Few things have caused me as much inner turmoil
and reflection on society, prejudice, violence,
and my role in all of the above
as the recent murders of nine people
who had gathered for Bible study.
I've had time to reflect on the pervasive
and ongoing racism of our culture
and within my own worldview and being.
But that is another important ongoing conversation.
This morning I'm thinking about the well publicized
response of one member of the NRA,
who indicated that the deaths
were in part the fault of the pastor
for opposing guns in his church.
I wish all the people in that Bible Study were still living.
I wish their families were not faced with the grief of their loss
this morning and every morning to come.
But I don't wish that one of them had been carrying a gun,
I don't wish that one of them would have shot back.
I continue to wonder at the fact that
it was a florist with a phone
who led to the shooter's arrest.
I continue to hear echoing in my ears
the words of both loss and forgiveness that
grieving and devastated family members
shared at the shooter's bond hearing.
I think about the fact that the shooter
almost abandoned his plan,
telling police later that he
"almost didn't go through with it
because everyone was so nice to him."
I think about hearing ethicist Stanley Hauerwas
sharing his response a few years ago
when asked if he wouldn't abandon his
pacifist ways if someone threatened the lives of his children.
"I want my children to know
that there are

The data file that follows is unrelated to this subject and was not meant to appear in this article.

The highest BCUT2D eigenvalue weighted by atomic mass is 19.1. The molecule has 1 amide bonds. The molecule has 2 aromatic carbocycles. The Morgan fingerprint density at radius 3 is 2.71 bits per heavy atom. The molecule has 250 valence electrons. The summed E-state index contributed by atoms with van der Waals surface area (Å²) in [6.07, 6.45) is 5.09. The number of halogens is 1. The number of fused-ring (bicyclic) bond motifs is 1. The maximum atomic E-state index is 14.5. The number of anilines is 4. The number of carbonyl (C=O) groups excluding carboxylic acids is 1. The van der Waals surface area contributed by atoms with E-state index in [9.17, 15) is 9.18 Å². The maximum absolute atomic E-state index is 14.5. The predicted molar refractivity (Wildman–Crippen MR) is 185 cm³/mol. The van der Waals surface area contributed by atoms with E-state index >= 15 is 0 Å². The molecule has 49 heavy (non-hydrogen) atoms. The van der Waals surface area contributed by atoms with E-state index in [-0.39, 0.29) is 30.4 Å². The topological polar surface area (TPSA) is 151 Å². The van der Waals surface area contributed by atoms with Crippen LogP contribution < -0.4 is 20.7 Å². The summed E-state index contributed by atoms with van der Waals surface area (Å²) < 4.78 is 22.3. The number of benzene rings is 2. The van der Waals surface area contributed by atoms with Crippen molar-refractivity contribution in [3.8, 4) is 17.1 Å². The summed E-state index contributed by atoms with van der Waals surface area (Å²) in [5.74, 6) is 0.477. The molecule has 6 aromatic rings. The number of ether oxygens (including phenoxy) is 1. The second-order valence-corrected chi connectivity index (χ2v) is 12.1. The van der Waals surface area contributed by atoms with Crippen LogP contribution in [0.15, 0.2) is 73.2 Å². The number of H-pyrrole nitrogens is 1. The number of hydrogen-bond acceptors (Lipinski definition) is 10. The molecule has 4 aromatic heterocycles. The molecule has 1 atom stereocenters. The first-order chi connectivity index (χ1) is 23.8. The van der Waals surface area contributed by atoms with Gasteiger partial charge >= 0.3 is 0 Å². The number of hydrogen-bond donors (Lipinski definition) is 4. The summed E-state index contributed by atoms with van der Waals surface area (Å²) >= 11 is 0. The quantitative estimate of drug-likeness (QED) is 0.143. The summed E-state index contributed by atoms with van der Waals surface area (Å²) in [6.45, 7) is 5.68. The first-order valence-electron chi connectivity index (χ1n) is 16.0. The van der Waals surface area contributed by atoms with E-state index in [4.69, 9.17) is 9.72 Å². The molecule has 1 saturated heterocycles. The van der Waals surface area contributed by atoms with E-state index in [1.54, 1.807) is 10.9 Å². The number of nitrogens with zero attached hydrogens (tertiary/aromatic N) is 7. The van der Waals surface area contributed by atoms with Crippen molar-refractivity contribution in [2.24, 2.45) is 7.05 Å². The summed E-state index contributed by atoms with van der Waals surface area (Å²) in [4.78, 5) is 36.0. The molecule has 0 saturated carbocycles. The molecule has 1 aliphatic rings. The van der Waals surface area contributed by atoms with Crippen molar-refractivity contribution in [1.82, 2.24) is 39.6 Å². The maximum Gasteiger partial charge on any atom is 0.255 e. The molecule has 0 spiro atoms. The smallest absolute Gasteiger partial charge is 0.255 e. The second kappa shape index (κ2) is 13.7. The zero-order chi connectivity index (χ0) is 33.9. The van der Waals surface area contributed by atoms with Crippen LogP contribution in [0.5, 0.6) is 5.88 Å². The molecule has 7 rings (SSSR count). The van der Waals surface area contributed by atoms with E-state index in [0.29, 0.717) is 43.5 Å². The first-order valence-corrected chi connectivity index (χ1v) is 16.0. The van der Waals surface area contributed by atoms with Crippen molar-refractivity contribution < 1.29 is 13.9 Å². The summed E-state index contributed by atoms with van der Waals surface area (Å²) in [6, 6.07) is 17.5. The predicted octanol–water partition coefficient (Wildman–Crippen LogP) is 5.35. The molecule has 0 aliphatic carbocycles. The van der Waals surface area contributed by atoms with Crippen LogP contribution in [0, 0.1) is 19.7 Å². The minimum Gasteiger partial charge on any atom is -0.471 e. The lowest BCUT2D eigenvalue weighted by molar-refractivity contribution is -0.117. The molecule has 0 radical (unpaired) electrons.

more important things in life
than not dying."
I have strong opinions about gun laws,
but this is not a blog about that.
Many years ago
a youth in my church
expressed shock to hear
that I lived in Miami, FL
and did not own a gun.
He asked me about defending myself,
and I explained that you couldn't
use a gun like Wonder Woman's bracelets
to deflect bullets.
You could only use it to shoot someone else,
and I had chosen to not do that.
I do believe we
as a culture and a society
are called to shoot back.
We are to shoot back at pervasive racism,
by self awareness, brutal honesty, and social changes.
We are called to battle,
to fight economic injustice,
the undermining of public education.
We are called to fight back
against our own willful naivete
about the history and current practices
of overt and subtle racism in our country.
Our country needs redemptive action,
but not redemptive violence.
Our country has heard
the echo of the gunshots,
but have we heard the quiet power
of the love, the faith, and the grace
of the nine and their families?